On his fourth record, Myles has found the recipe that works best for him. With some excellent production from Polaris short-lister Joel Plaskett, Myles has delivered a rock solid collection of warm, soulful pop songs that warm you with each and every listen. Myles has always been a whip smart song writer; as accessible and his is enjoyable and over the last few years he’s been leaning more on his electric and full band compositions, but Turn Time Off shows him standing front and center with a well earned confidence, trusting a collection of musicians moving perfectly in time behind him.
From the opening moments of the melancholic Out of Love, Myles owns each and every song. He fuses the tracks with emotion without losing the listener. His thoughts could be yours, and as the warm melodies make you sway in time you get lost in the record. Gentle picks and touching harmonies fit perfectly beside experimental sounds (he drifts into a reggae feel on Run Away and even adds some spacey fuzz and dub to the quizzically titled Peace of Mind), subtle textures and even some Chuck Berry inspired electric chug. It’s easy to hear this record and say that Myles has written his strongest hooks to date, but also challenged himself with bolder sounds and bigger goals.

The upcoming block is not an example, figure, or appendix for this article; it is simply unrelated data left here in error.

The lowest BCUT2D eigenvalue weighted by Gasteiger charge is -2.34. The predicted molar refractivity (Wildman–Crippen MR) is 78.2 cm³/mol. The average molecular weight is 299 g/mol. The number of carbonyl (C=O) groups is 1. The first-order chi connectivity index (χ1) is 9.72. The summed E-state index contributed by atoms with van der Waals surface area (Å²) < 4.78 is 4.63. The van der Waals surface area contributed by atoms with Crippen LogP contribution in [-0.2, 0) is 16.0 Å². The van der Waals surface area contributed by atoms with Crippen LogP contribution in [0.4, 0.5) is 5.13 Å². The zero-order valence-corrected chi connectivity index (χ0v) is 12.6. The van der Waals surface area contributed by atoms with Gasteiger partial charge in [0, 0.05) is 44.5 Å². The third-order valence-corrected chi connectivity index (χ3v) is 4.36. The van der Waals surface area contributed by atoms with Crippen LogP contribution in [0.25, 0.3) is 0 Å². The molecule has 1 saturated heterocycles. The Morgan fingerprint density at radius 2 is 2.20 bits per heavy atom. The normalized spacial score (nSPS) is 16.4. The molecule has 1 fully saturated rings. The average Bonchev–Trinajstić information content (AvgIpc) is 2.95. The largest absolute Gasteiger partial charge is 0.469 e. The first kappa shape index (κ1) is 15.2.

It’s very fitting Myles decorate his record with a simple picture of him wearing a sharp suit and tie. A cover like that could have been pulled from a stack of vinyl at a yard sale as easily as it could have been uncovered on iTunes or the Web, and it suits Turn Time Off to a tee. The songs and emotions stay with you for much longer than its 36-minute run time; in fact, like a well tailored suit, Turn Time Off will never go out of style. If that doesn’t refresh your love of music, I don’t know what will.